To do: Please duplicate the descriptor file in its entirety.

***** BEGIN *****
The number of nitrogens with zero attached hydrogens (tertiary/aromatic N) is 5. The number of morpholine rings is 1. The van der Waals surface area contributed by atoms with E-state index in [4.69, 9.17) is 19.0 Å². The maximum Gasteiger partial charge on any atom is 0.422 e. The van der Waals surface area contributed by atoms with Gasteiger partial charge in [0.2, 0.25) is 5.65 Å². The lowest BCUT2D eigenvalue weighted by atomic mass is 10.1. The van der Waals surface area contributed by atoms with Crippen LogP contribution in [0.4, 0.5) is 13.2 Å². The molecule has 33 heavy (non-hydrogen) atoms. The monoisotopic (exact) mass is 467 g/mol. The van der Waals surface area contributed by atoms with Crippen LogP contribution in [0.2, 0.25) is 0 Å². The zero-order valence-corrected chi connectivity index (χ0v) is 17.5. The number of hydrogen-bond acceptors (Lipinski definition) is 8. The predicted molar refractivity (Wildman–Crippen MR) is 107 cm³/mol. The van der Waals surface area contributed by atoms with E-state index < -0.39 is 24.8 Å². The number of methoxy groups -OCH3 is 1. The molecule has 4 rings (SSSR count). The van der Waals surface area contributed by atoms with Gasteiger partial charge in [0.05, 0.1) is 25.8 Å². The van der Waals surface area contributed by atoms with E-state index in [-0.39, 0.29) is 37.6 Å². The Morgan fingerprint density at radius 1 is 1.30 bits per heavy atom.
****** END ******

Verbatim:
The number of nitrogens with zero attached hydrogens (tertiary/aromatic N) is 5. The number of morpholine rings is 1. The van der Waals surface area contributed by atoms with E-state index in [4.69, 9.17) is 19.0 Å². The maximum Gasteiger partial charge on any atom is 0.422 e. The van der Waals surface area contributed by atoms with Gasteiger partial charge in [0.2, 0.25) is 5.65 Å². The lowest BCUT2D eigenvalue weighted by atomic mass is 10.1. The van der Waals surface area contributed by atoms with Crippen LogP contribution in [0.4, 0.5) is 13.2 Å². The molecule has 33 heavy (non-hydrogen) atoms. The monoisotopic (exact) mass is 467 g/mol. The van der Waals surface area contributed by atoms with Crippen LogP contribution in [0.2, 0.25) is 0 Å². The zero-order valence-corrected chi connectivity index (χ0v) is 17.5. The number of hydrogen-bond acceptors (Lipinski definition) is 8. The predicted molar refractivity (Wildman–Crippen MR) is 107 cm³/mol. The van der Waals surface area contributed by atoms with E-state index < -0.39 is 24.8 Å². The number of methoxy groups -OCH3 is 1. The molecule has 4 rings (SSSR count). The van der Waals surface area contributed by atoms with Gasteiger partial charge in [0.05, 0.1) is 25.8 Å². The van der Waals surface area contributed by atoms with E-state index in [-0.39, 0.29) is 37.6 Å². The Morgan fingerprint density at radius 1 is 1.30 bits per heavy atom.